How do we build a city we can all love living in? From public art and integration to defying developers and preparing for the post-oil age… what it takes to make a place liveable, and likeable. Radio Netherlands World Wide produced a program just about that.  You can also hear the following chapters separately: Good planning vs. bad planning; Host Marnie is joined by urban planner Hannah Evans* to discuss this. Can art fix bad planning? Earth Beat producer Ashleigh Elson takes a walking tour around the Bijlmer with Dutch artist Walter van Broekhuizen who was commissioned to create six public works as part of the most recent transformation. Getting there by bus; Hannah Evans reacts to the idea of commissioning art as a way to make things a little less ugly, and comments on how important it is for planners to take the bus if they want to improve public transportation. We hear about a controversial new project in Toronto, which re-envisions the city’s mental health centre as a place where patients and neighbourhood residents co-exist, inside and outside the facility.  More items discussed in this radio program: What makes a city great? Denying developers.Tripping up Trump. The failure of planning. Peak oil. Post peak living. Planning for the future

Thursday, August 19, 2010

Obstacles according to World Streets

1. The Mayor/city manager: The mayor or prime city leader either: (a) does not get it; (b) , (c), (d), (e) etc. These are the rule; fortunately there are exceptions. 2. The City Council: Where you have city councils taking these decisions, it turns out that they are often much better at disagreeing then agreeing ... 3. The city’s transportation experts: The city’s main transportation expert, team, may well not be interested in having any “outside help”.... 4. Local consultants: The specialized consultants who already work in the sector in that city ... ; 5. Local business groups, who the most part are firmly wedded to the idea of cars and car access ....6. Transportation service providers: bus/transit services, taxis, school and special service buses, others — tend to be the most part narrowly focused on their specific business area,..... 7. Public interest groups: Specific transportation, environmental groups  tend to be committed to their specific turf.... 8. Local media: For reasons of their own, advertising revenues included.... 9. The “local car lobby”. While there are financial interests tied to the continuing abundant unfettered use of cars in the city,..... 10. All of us: Doubtless the biggest single obstacle ... Read on in Eric Brittons cri de coeur here.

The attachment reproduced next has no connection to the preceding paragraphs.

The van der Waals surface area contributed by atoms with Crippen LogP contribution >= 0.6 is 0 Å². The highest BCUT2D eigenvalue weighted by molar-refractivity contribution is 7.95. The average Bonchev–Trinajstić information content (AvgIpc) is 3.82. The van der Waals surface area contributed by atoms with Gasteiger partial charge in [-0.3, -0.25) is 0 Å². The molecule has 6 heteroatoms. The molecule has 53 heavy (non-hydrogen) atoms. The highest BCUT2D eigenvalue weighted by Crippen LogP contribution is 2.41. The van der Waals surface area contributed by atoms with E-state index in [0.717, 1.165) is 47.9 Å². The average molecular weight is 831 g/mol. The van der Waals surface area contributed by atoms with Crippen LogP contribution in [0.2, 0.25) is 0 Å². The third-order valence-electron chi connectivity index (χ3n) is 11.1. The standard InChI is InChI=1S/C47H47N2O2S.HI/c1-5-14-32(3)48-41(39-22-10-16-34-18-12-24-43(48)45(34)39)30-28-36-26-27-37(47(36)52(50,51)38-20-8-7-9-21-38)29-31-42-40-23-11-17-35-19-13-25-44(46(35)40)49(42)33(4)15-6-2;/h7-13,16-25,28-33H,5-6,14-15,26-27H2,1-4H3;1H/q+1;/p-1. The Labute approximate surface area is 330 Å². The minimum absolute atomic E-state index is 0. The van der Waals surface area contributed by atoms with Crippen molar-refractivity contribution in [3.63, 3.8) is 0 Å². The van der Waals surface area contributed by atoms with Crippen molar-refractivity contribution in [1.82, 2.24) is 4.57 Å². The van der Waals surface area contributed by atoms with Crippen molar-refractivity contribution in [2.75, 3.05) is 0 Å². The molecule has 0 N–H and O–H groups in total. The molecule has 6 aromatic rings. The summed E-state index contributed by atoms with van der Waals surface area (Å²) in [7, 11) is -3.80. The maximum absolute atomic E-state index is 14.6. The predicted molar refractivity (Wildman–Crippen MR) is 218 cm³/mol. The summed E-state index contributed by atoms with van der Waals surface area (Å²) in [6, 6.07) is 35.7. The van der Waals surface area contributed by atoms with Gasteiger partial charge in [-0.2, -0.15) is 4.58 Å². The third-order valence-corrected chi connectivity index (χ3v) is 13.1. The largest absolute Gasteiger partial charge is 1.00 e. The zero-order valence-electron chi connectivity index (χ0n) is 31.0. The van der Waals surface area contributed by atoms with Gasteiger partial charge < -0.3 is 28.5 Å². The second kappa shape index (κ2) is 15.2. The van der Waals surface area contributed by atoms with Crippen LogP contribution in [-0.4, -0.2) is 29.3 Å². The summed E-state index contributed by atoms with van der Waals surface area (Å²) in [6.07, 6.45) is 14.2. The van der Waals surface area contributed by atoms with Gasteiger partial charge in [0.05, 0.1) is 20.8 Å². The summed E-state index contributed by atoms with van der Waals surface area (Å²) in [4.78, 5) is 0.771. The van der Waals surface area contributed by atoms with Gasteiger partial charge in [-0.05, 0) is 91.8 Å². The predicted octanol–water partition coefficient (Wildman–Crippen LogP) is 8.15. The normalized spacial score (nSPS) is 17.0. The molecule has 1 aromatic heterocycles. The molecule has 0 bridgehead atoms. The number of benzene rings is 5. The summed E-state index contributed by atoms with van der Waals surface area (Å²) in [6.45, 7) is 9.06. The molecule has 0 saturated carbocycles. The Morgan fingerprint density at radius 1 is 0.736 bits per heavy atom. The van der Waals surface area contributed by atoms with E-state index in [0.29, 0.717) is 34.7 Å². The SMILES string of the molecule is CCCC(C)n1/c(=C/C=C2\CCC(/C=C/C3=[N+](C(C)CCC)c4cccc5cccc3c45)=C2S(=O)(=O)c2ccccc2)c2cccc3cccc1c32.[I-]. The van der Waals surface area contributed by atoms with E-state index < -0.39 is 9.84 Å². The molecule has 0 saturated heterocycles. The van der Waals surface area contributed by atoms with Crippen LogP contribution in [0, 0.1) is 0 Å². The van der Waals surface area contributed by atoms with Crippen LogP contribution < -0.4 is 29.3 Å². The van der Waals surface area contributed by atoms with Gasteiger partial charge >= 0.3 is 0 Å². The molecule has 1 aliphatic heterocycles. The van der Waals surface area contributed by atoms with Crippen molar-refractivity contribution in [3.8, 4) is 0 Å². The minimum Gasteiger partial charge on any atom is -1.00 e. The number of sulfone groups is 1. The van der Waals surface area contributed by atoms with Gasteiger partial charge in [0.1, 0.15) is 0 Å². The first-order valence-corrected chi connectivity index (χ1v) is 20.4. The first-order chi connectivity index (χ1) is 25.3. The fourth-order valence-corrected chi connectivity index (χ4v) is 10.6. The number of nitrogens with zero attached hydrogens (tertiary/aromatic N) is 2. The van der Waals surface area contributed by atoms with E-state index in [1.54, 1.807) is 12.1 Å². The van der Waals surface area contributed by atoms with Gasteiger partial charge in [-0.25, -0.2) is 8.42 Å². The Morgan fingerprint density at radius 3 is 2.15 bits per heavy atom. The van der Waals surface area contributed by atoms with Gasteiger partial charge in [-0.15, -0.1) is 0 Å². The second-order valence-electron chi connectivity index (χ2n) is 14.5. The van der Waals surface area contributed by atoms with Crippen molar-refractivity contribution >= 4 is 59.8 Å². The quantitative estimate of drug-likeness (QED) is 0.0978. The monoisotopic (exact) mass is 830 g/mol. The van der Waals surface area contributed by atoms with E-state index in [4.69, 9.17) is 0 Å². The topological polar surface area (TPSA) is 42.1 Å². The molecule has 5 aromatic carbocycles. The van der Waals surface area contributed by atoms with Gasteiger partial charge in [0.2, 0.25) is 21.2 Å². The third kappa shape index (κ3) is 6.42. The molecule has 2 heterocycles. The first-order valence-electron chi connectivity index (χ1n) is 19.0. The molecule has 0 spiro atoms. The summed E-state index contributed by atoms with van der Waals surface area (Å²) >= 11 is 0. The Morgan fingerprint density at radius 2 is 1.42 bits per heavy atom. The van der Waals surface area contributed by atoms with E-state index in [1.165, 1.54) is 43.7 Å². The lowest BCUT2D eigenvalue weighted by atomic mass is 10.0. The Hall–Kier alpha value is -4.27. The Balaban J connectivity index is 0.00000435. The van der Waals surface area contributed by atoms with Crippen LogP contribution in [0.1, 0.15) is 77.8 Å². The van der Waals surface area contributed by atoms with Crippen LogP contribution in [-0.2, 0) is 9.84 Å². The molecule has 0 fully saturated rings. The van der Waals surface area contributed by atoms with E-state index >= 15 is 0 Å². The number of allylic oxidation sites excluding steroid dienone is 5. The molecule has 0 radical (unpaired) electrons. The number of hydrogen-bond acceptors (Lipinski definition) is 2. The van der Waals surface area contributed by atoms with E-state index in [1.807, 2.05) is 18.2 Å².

Wednesday, August 18, 2010

Bikes for sale


Powered by the wind

SAIL 2010 brings the world's most beautiful tall ships and over 500 heritage ships right to the heart of Amsterdam. The city has also presented a lovely walking, biking and even a boating tour right through the heart of SAIL 2010 in the beautiful 'Eastern Docklands' area or Oostelijk Havengebied. This part of Amsterdam is renowned for its wonderful modern architecture and design and its hotspots situated in renovated warehouses. The Oostelijke Handelskade constitutes the heart of the area and has consisted of a chain of storehouses since the end of the 19th century, but Java Island and KNSM Island are most impressive for their modern architecture. From all sides, this is a beautiful part of town, especially from the water! The boating audio tour isn't available (yet) in English, but if you do speak Dutch, then we do recommend taking a trip on the canals with your own hired boat. On the Boat Rental page you'll find a complete list, but we are for obvious reasons a particular fan of sloepdelen; this "boatsharing" company provides electrically powered boats. All tours are available through the Tourist Information Offices and complimentary to the walking tour there is also an 'Oostenlijk Havengebied' audio tour.

Sunday, August 15, 2010

Amsterdam still International Cycling Capital